With almost 100 international caps to her name and a series of eye-catching displays in the Champions Trophy, Emily Maguire has made a starting berth in the Great Britain line up her own. The Reading and Scotland defender is composed defensively and a threat going forwards. She might not be mentioned in the same breath as Alex Danson or Helen Richardson, but Maguire is a key component in the side’s quest for gold. The Top of the D caught up with her recently to talk hockey, Olympics, maths and beauty tips.
The Top of the D: How hard did you find it keeping your selection quiet for a week before it was announced publicly? Did you tell anyone?
Emily Maguire: I only told my close family and what I call my support network. They were all there when I found out. It was quite hard to keep it quiet because you just want to get it out there and be excited. It’s quite a relief too. Then when it was officially announced you almost have that renewed buzz and excitement. You’ve had the first wave and then you’ve calmed down a bit and then it all happens again!
TTOTD: I noticed in the week leading up to the official announcement a lot of you went very quiet on Twitter. Was that something you were told to do, or a coincidence?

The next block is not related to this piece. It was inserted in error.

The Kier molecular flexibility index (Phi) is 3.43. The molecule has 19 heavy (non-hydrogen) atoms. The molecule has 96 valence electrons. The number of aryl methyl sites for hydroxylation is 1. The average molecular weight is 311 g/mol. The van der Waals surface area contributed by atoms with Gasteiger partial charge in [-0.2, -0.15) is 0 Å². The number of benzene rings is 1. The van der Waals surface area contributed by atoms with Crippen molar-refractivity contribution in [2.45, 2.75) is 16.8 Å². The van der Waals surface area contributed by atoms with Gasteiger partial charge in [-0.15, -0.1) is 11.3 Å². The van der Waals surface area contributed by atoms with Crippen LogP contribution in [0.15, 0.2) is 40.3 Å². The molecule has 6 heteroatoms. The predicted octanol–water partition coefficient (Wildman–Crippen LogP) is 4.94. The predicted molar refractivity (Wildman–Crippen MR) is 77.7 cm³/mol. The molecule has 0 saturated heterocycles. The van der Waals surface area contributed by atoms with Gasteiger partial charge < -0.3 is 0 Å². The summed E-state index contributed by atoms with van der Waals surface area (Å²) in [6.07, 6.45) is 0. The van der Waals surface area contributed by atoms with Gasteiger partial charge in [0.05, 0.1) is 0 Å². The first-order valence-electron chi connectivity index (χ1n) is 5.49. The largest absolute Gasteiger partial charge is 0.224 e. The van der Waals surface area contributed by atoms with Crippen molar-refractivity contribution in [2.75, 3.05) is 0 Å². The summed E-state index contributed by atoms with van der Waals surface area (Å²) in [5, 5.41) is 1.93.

EM: No not at all. The week leading up to the official announcement we were back training as the squad after a break so I think everyone was just too busy to be honest! People are too tired for those sorts of things, especially the first couple of days back!
Emily Maguire: To be honest we don’t really think about things like that anymore. We’ve been training as Great Britain for so long now it’s almost second nature to be referred to as British. I love being part of the Great Britain set up because it’s such a unique thing. I love being Scottish as well. If you look at other countries in the world, they find it difficult to understand our little nuances and the British/home nations thing, but I think it’s brilliant, the chance to be part of two nationalities and two identities I really enjoy it.
TTOTD: Obviously there are a number of your club teammates in the squad. Do you think that will give you an advantage?
EM: You do form close bonds with people, and certainly playing with them a little bit more does help, but in all honesty, we train as a squad every day so I don’t know if it will make a noticeable difference.
TTOTD: Talking of Reading, you’ve all missed a fair amount of domestic hockey this season. How hard have you found switching between the two?